CANCER SCREENING TESTS ​can reduce a person’s risk of dying of cancer. People who identify as lesbian, gay, bisexual, transgender or queer (LGBTQ) have screening needs similar to the general population. But some studies have found lower rates of screening within the LGBTQ community, even as other research suggests that for some cancers, risk among LGBTQ individuals may be higher.

Experience with, or fear of, discrimination can lead some LGBTQ people to shy away from health care, including recommended cancer screenings. “If we’re avoiding doctors or don’t have doctors we trust, we don’t get the screenings we need to get,” says Scout, the deputy director of the New York-based National LGBT Cancer Network, who uses one name.

Lack of information is also a problem. Studies have found some lesbian and bisexual women assume they do not need to be tested for HPV, the virus that causes cervical cancer, if they are not sexually active with men. But anyone who has HPV can spread the virus through skin-to-skin contact, or through oral, vaginal or anal sex. Similarly, some people may not know that certain types of HPV also cause anal, penile and throat cancer, or that HPV is more prevalent among people who are HIV-positive.

Certain lifestyle-related cancer risk factors may also be more common within parts of the LGBTQ community. Studies have found higher rates of obesity and lower rates of pregnancy in lesbian and bisexual women than in heterosexual women, which means risk for breast and certain gynecological cancers is increased in these groups. The use of hormone therapy during a gender transition can also increase risk for breast cancer in transgender women. In addition, smoking rates in LGB adults are 5% higher than in heterosexual adults, increasing their lung cancer risk.​

Testing Guidelines for LGBTQ People 

Fear of discrimination may keep LGBTQ people from getting routine cancer screening tests.​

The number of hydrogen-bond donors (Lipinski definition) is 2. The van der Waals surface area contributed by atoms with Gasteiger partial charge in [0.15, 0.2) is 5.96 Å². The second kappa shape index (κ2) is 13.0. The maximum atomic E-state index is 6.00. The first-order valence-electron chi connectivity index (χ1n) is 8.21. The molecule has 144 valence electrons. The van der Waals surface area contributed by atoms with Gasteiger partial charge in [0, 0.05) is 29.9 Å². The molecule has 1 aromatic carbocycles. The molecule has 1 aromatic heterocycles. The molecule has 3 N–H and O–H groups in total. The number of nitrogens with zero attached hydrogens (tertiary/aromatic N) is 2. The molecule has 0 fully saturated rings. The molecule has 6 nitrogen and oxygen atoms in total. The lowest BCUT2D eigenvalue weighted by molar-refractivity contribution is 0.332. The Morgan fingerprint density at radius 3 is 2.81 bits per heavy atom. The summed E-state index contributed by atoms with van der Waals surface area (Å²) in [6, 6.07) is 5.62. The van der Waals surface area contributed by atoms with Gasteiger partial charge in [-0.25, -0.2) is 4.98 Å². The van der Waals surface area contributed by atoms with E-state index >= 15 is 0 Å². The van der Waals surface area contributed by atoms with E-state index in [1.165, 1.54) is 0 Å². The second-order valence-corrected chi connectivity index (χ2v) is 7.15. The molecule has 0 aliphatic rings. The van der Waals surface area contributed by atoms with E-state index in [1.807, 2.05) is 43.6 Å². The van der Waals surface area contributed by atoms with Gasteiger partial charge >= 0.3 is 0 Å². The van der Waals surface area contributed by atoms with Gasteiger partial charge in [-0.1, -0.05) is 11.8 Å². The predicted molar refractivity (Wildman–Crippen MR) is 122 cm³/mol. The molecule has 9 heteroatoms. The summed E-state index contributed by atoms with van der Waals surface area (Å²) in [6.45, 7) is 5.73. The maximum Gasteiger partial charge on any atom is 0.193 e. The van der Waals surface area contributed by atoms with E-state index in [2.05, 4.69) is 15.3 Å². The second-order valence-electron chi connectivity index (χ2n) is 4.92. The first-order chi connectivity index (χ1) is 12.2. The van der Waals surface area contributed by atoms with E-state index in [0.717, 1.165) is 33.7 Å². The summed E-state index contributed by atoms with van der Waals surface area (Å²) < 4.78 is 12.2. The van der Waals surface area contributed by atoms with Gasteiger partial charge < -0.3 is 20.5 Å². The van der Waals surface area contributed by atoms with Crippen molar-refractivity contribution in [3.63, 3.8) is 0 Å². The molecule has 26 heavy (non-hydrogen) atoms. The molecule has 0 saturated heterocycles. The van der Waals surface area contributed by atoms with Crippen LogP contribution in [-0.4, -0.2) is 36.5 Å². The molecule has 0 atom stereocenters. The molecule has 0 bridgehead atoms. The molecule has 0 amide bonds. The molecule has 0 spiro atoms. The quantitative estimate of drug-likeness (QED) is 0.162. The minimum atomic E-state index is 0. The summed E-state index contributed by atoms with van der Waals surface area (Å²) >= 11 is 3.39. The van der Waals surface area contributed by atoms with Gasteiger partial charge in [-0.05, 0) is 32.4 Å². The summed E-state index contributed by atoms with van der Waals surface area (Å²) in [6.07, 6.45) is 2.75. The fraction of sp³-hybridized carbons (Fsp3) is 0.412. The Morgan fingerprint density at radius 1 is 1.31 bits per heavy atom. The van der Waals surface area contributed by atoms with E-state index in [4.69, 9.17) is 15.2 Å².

Guidelines recommend:

  • A Pap test every three years if you have a cervix and are between the ages of 21 and 65, or an HPV test or a combination of HPV and Pap tests every five years for those ages 30 to 65;
  • Mammography screening every two years if you have breasts and are between the ages of 50 and 74;
  • Speaking with your doctor about the risks and benefits of PSA blood testing if you have a prostate;
  • Talking to your doctor about anal HPV screening if you are a gay or bisexual man;
  • Routine screening for colorectal cancer if you are an adult age 50 or older; and
  • Talking to your doctor about screening for lung cancer if you have a history of smoking and are between the ages of 55 and 80.​

For transgender people, Scout says, a good rule of thumb is to “screen the body parts you have.” Current guidelines recommend that transgender women who have had five or more years of hormone therapy follow the same guidelines as cisgender (non-transgender) women for mammography screening. Transgender men who have not had their breasts removed should follow the same recommendations. Transgender people who have legally changed their sex should also be aware that they may not receive automatic reminders for the appropriate cancer screenings.

Resources are available to help LGBTQ people find health care providers they can trust. It’s important not to settle for a doctor who disrespects you, says Scout, or to skip screenings. “Surviving is a beautiful act of strength, and taking care of ourselves is the first step to that survival,” Scout says. 

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